Two decades after its sudden collapse, Uganda has resurrected its national carrier. Some Ugandans are optimistic about the airline's revival, but can it avoid repeating the same mistakes which led to its closure?
After suddenly ceasing operations in 2001, Uganda has resurrected its national carrier. Uganda Airlines was established in 1977 as the county's flag carrier. At the time of its closure, it flew to eight destinations. It reportedly went defunct due to a combination of poor management and low clientele.
However, in a bid to compete with regional carriers like Kenya Airways and RwandAir, Uganda has acquired two 74-seater Bombardier aircraft with the intention of reviving the national airline. It has 90 days from the date of delivery of the planes to begin commercial flights in July. The government intends to expand its fleet to six planes and has secured six regional routes, including Nairobi, Bujumbura, Dar Es Salaam, Juba, Mombasa and Mogadishu.
Transport Minister Monica Azuba says the government is determined to avoid past mistakes this time around.
"The government is committed to getting things done right and this is why we have chosen to launch the carrier with brand new aircraft and ensure that it is fully and properly funded," she says.
Poor management to blame for initial closure
Mike Mukula, a pilot and former cabinet minister in President Yoweri Museveni's government, blames Uganda Airlines' initial closure on poor management.
"The airline was heavily undercapitalized: Poor managers were not competent [enough] to manage a competitive airline at that time," he told DW. "There was also political interference regarding the appointment of board members."
Two Bombardier CRJ900 aircraft are already based at Entebbe airport outside Kampala, waiting for flights to begin
Another prominent politician and pilot, Francis Babu — who also worked for East African Airways in the 1970s before it shut down — told DW that, "at the time they didn't have sophisticated ways of running an airline."
"For example, tickets could be bought off the counter," he says. "Now you have to buy a ticket through a computer, and if you don't pay for it, they cannot give you a free ticket anymore like they used to."
Babu also says that businessmen and women as well as politicians could access free credit to be used for flights within the region and beyond. However, this would go on to have major consequences: While the airlines continued to borrow money to meet the high costs of operation, they failed to pay back the loans, leading to their eventual demise.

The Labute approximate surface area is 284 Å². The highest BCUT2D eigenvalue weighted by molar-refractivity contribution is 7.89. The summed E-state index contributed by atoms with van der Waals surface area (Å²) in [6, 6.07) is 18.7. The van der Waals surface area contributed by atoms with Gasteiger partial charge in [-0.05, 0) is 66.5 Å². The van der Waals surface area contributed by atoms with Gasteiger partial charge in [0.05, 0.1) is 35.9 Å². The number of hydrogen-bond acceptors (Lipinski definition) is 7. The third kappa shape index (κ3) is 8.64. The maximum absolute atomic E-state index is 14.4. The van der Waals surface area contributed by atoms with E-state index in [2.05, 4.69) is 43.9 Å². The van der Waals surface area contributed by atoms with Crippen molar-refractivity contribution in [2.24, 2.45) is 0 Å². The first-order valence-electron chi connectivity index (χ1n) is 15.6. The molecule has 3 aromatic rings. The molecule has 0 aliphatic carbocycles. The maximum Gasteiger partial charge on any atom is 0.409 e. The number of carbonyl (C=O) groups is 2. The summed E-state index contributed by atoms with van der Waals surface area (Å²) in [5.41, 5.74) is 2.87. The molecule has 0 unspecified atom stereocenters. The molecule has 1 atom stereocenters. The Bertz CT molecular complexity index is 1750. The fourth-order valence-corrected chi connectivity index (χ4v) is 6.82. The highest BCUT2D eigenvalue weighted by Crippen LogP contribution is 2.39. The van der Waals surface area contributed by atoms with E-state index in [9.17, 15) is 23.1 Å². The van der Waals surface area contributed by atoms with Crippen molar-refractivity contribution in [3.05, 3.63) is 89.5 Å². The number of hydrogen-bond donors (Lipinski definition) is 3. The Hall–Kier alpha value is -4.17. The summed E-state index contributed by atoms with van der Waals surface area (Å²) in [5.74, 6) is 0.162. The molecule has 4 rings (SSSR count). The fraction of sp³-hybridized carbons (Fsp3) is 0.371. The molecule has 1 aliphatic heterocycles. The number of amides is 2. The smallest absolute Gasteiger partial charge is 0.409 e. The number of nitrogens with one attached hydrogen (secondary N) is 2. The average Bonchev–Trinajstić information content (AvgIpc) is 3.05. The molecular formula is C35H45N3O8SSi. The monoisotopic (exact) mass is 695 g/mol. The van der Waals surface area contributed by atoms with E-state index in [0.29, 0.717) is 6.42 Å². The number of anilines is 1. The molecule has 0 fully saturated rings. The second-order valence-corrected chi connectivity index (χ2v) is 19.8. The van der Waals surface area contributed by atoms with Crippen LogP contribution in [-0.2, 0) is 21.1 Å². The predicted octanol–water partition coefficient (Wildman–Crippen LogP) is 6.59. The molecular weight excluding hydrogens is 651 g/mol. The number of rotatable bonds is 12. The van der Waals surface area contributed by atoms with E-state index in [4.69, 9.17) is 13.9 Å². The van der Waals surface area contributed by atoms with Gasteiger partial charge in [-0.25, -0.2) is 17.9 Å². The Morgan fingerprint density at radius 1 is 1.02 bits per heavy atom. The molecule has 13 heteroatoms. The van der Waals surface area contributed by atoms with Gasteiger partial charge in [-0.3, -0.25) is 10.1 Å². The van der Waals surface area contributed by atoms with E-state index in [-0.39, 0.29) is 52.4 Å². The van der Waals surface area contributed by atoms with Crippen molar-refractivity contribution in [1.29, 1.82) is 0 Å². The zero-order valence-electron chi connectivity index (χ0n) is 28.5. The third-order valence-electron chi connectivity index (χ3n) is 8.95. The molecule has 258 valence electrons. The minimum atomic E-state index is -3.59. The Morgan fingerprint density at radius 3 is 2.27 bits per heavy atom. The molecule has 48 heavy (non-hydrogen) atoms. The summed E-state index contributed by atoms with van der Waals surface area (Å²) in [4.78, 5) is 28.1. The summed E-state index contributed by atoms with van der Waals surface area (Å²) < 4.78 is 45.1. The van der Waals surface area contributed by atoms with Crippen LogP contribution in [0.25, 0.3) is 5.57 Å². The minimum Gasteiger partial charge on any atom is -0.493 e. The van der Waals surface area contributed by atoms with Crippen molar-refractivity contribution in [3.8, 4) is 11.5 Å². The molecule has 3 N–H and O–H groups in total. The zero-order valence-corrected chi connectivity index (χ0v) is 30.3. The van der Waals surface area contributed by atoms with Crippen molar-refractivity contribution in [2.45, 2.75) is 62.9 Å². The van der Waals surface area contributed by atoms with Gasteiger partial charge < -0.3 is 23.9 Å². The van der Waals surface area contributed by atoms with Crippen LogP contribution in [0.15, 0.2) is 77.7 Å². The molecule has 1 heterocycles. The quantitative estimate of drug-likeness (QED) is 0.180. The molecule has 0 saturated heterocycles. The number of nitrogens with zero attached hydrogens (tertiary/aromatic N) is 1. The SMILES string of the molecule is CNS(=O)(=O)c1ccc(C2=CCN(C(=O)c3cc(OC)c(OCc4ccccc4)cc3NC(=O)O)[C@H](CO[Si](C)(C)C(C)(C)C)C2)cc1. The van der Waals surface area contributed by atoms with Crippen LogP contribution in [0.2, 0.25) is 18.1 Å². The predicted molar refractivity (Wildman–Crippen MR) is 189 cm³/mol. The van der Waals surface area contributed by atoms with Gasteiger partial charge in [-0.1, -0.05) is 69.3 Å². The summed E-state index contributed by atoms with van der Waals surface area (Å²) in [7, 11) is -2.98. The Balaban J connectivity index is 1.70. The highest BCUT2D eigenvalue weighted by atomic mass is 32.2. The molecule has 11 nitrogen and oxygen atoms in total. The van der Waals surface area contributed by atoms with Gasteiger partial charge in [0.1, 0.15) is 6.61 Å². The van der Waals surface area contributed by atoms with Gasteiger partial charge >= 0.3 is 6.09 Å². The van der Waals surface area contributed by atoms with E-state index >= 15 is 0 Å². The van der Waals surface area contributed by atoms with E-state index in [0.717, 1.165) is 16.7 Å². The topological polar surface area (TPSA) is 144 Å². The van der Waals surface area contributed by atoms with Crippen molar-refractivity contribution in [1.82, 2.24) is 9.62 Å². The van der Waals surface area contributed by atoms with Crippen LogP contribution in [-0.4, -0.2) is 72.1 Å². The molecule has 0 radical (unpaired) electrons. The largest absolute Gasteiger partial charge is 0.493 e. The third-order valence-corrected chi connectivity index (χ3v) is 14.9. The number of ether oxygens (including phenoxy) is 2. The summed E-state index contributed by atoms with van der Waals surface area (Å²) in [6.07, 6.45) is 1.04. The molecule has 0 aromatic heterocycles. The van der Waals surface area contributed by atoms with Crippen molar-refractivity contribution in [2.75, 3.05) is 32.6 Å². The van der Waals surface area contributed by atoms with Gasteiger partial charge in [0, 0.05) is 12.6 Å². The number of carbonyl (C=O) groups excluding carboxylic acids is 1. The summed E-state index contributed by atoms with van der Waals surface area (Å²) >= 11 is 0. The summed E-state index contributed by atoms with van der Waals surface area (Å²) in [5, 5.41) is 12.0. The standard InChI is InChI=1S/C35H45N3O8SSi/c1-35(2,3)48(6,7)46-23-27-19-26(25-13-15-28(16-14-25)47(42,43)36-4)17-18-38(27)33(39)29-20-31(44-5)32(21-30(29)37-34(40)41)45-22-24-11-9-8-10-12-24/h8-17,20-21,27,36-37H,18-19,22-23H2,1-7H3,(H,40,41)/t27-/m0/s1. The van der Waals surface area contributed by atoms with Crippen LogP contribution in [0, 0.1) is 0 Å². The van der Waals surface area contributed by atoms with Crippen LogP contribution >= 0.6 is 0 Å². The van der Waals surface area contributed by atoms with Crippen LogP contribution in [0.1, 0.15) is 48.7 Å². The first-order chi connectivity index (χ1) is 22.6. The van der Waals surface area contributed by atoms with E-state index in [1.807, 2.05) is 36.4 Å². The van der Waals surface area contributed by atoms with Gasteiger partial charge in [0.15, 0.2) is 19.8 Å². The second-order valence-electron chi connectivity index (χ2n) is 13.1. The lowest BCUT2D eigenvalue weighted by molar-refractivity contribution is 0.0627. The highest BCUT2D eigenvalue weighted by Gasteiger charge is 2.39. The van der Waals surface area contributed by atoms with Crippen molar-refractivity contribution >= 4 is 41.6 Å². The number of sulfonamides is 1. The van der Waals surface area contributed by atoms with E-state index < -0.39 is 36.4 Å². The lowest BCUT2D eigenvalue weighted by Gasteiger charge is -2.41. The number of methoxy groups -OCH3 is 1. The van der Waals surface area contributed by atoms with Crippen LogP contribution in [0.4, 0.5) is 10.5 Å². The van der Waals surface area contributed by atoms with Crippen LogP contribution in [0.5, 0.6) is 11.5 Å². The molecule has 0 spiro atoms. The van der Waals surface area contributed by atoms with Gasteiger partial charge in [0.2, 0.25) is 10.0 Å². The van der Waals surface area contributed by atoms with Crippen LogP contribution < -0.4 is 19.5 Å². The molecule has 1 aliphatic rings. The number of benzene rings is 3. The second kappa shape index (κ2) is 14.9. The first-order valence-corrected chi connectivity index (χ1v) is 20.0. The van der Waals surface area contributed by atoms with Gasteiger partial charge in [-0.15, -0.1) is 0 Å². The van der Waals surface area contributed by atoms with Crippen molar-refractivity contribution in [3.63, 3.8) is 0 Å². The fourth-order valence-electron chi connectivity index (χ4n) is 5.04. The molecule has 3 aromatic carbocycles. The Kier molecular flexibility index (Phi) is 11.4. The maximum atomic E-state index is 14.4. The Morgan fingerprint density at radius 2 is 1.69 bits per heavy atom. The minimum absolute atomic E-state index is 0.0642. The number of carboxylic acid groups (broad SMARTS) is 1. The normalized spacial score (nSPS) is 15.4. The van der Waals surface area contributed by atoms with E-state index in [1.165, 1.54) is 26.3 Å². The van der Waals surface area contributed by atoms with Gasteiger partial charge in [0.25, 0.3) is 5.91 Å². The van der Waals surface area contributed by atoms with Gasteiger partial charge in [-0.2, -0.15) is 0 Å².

Seeking neighborly help
Between 1992 and 1994, Benedict Mutyaba was the managing director of Uganda Airlines and struggled to keep it in operation. Mutyaba says that at some point he had to hire planes from Zimbabwe to keep the airline running. But this did not solve the problem as expected.
"The airline continued limping on without enough aircraft, without enough capital," Mutyaba told DW. "And then you have the perennial African problem of the government telling you what you should do."
Wilber Ahebwa, a Lecturer at Makerere University, warns that Uganda Airlines could again face the same fate because the commerical airline business is now more competitive than ever.
"If it is going to be run like a government parastatal, where people don't pay and schedules are not kept, then competitiveness will not be achieved."
Uganda Airlines is now the only competitive business directly run by the government. Most parastatals were sold off and privatized after recording consistent losses due to poor management. Private individuals manage others on behalf of the government.
Air Uganda was considered Uganda's national carrier from its formation in 2007 until it also collapsed in 2014
Frequent flyers optimistic
Ugandans spend over $400 million (€356 million) on flights every year, but the government now has to convince frequent flyers to book their tickets with the newly resurrected airline. President Yoweri Museveni has already said all government officials will be required to fly with Ugandan Airlines.
"By starting this airline, we are going to reduce the foreign exchange expenditure," he told reporters. "Ugandans will [still] be spending money, but they will be spending it on our airline."
Frequent flyer Geoffrey Katabarwa is excited about the re-launch of Ugandan Airlines.
"We should be celebrating," he told DW. "We are going to be able to get some quality services, we are going to see costs coming down and we are going to have some employment opportunities."
Local trader Farouq Mubiri, who often travels for business, thinks reviving the airline is a good idea for the long term future of Uganda.
"Uganda is a landlocked country [so] we cannot afford to be airlocked," he told DW. "God forbid, if any calamity arose in Uganda and there is chaos, all [the] foreign airlines will shun Uganda's airspace. But if you have a national airline in place, it connects you so that you are not airlocked."